Relief for backup
Copy services also open the door to better backup. Rather than bringing down an application in order to perform backup, you take a snapshot of it, which you can then use as the basis of your backups.

According to John Webster, senior analyst and founder of the Nashua, NH-based Data Mobility Group, the advent of network-based storage services could finally result in "the long-awaited, vaunted" serverless backup.

It could also mean substantially faster disk-to-disk backup. Virtual tape software vendor Alacritus, Pleasanton, CA, has ported its software, Securitus, to the Brocade SilkWorm Fabric Application Platform (SilkWorm Fabric AP), for an anticipated 3X boost in performance (from 500MB/s to 1.5GB/s) over running it on a PC, says Don Trimmer, Alacritus co-founder and chief strategic officer. HP recently demonstrated a 3TB/hr backup, "but they threw a couple million dollars in hardware at it," Trimmer says. In contrast, Alacritus expects to achieve 5TB/hr backup rates "with $150,000 worth of hardware."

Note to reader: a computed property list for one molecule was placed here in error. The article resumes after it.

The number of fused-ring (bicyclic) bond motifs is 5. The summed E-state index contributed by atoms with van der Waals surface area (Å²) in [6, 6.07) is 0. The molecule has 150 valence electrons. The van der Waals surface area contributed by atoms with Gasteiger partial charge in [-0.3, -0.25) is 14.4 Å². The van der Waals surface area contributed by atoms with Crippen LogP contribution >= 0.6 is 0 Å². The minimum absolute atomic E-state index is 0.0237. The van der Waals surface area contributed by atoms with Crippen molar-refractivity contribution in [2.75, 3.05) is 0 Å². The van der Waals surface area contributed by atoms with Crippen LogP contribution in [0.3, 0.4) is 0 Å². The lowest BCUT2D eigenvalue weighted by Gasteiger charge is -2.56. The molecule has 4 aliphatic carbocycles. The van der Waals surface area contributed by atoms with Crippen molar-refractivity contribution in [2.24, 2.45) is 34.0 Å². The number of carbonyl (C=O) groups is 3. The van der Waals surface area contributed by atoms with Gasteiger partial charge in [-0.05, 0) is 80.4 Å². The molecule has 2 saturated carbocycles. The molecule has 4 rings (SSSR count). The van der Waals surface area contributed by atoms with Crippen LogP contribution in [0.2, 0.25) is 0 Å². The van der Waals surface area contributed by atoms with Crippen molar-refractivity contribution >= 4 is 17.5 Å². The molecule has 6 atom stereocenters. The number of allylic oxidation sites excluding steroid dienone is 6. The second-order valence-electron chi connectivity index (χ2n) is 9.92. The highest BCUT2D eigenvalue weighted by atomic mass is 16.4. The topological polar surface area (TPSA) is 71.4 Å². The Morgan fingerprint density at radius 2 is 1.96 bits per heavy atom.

Another big bonus is improved utilization. Conseco's Lucero, who pools 70TB across various EMC arrays, has seen utilization skyrocket since installing SANsymphony approximately a year ago. For example, by assigning three servers with a total of 3TB of capacity to SANsymphony, Lucero was able to "buy back" 1.3TB of captive capacity. At $.08/MB, Lucero figures he saved his company over $100,000 with that example alone.

Virtualization can also keep utilization rates high by automatically provisioning capacity to applications. SANsymphony, for example, can assign applications capacity in granular 128MB chunks as needed.

Appliance or switch?
If network intelligence is a consensus choice, the package it should be delivered in is not. Your options will revolve around the in-band PC appliance model, such as FalconStor's IPStor, DataCore's SANsymphony, as well as IBM's SVC and HP's CASA; and the out-of-band intelligent switch, as exemplified by Brocade's Silkworm Fabric AP, Cisco's MDS 9000, and Maxxan's MXV320--technology that's thus far unproven, but that has many proponents. Certainly, the appliance model has the longest track record and most traction in the marketplace, with many happy customers.